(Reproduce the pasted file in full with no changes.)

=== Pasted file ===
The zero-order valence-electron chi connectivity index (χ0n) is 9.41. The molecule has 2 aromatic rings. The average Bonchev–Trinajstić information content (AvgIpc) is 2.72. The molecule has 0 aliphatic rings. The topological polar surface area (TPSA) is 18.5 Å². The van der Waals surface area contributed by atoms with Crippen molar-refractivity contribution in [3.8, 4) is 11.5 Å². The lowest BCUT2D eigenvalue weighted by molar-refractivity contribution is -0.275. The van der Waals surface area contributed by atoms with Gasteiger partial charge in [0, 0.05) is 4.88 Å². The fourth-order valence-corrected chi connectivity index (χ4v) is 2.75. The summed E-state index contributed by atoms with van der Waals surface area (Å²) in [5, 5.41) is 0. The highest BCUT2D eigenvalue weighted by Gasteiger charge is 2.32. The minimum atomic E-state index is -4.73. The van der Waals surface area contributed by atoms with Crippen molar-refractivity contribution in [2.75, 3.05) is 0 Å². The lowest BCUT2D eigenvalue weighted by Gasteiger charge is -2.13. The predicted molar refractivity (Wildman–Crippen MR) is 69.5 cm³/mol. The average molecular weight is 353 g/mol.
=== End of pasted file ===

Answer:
The zero-order valence-electron chi connectivity index (χ0n) is 9.41. The molecule has 2 aromatic rings. The average Bonchev–Trinajstić information content (AvgIpc) is 2.72. The molecule has 0 aliphatic rings. The topological polar surface area (TPSA) is 18.5 Å². The van der Waals surface area contributed by atoms with Crippen molar-refractivity contribution in [3.8, 4) is 11.5 Å². The lowest BCUT2D eigenvalue weighted by molar-refractivity contribution is -0.275. The van der Waals surface area contributed by atoms with Gasteiger partial charge in [0, 0.05) is 4.88 Å². The fourth-order valence-corrected chi connectivity index (χ4v) is 2.75. The summed E-state index contributed by atoms with van der Waals surface area (Å²) in [5, 5.41) is 0. The highest BCUT2D eigenvalue weighted by Gasteiger charge is 2.32. The minimum atomic E-state index is -4.73. The van der Waals surface area contributed by atoms with Crippen molar-refractivity contribution in [2.75, 3.05) is 0 Å². The lowest BCUT2D eigenvalue weighted by Gasteiger charge is -2.13. The predicted molar refractivity (Wildman–Crippen MR) is 69.5 cm³/mol. The average molecular weight is 353 g/mol.